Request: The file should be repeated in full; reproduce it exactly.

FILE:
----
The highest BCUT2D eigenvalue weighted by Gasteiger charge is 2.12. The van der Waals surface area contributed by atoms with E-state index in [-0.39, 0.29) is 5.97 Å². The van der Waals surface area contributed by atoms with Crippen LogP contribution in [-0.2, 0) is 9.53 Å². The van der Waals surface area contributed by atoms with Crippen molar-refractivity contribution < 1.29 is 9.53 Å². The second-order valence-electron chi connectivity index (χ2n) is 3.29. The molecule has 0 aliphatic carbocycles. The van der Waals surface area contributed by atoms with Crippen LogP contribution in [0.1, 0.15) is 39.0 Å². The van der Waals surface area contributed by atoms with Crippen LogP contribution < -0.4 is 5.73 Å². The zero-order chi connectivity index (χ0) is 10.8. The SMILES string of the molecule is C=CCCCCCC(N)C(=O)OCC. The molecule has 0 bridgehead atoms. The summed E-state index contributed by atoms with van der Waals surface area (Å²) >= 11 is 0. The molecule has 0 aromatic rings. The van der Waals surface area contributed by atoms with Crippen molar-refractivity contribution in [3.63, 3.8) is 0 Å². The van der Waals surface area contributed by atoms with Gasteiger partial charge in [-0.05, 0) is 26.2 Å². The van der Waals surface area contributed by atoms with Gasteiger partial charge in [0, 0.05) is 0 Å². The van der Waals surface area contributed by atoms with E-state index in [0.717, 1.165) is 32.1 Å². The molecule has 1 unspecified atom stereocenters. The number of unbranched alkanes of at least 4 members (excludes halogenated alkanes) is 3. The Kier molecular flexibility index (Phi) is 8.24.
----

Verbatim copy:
The highest BCUT2D eigenvalue weighted by Gasteiger charge is 2.12. The van der Waals surface area contributed by atoms with E-state index in [-0.39, 0.29) is 5.97 Å². The van der Waals surface area contributed by atoms with Crippen LogP contribution in [-0.2, 0) is 9.53 Å². The van der Waals surface area contributed by atoms with Crippen molar-refractivity contribution < 1.29 is 9.53 Å². The second-order valence-electron chi connectivity index (χ2n) is 3.29. The molecule has 0 aliphatic carbocycles. The van der Waals surface area contributed by atoms with Crippen LogP contribution in [0.1, 0.15) is 39.0 Å². The van der Waals surface area contributed by atoms with Crippen LogP contribution < -0.4 is 5.73 Å². The zero-order chi connectivity index (χ0) is 10.8. The SMILES string of the molecule is C=CCCCCCC(N)C(=O)OCC. The molecule has 0 bridgehead atoms. The summed E-state index contributed by atoms with van der Waals surface area (Å²) >= 11 is 0. The molecule has 0 aromatic rings. The van der Waals surface area contributed by atoms with Crippen molar-refractivity contribution in [3.63, 3.8) is 0 Å². The van der Waals surface area contributed by atoms with Gasteiger partial charge in [-0.05, 0) is 26.2 Å². The van der Waals surface area contributed by atoms with Gasteiger partial charge in [0, 0.05) is 0 Å². The van der Waals surface area contributed by atoms with E-state index in [0.717, 1.165) is 32.1 Å². The molecule has 1 unspecified atom stereocenters. The number of unbranched alkanes of at least 4 members (excludes halogenated alkanes) is 3. The Kier molecular flexibility index (Phi) is 8.24.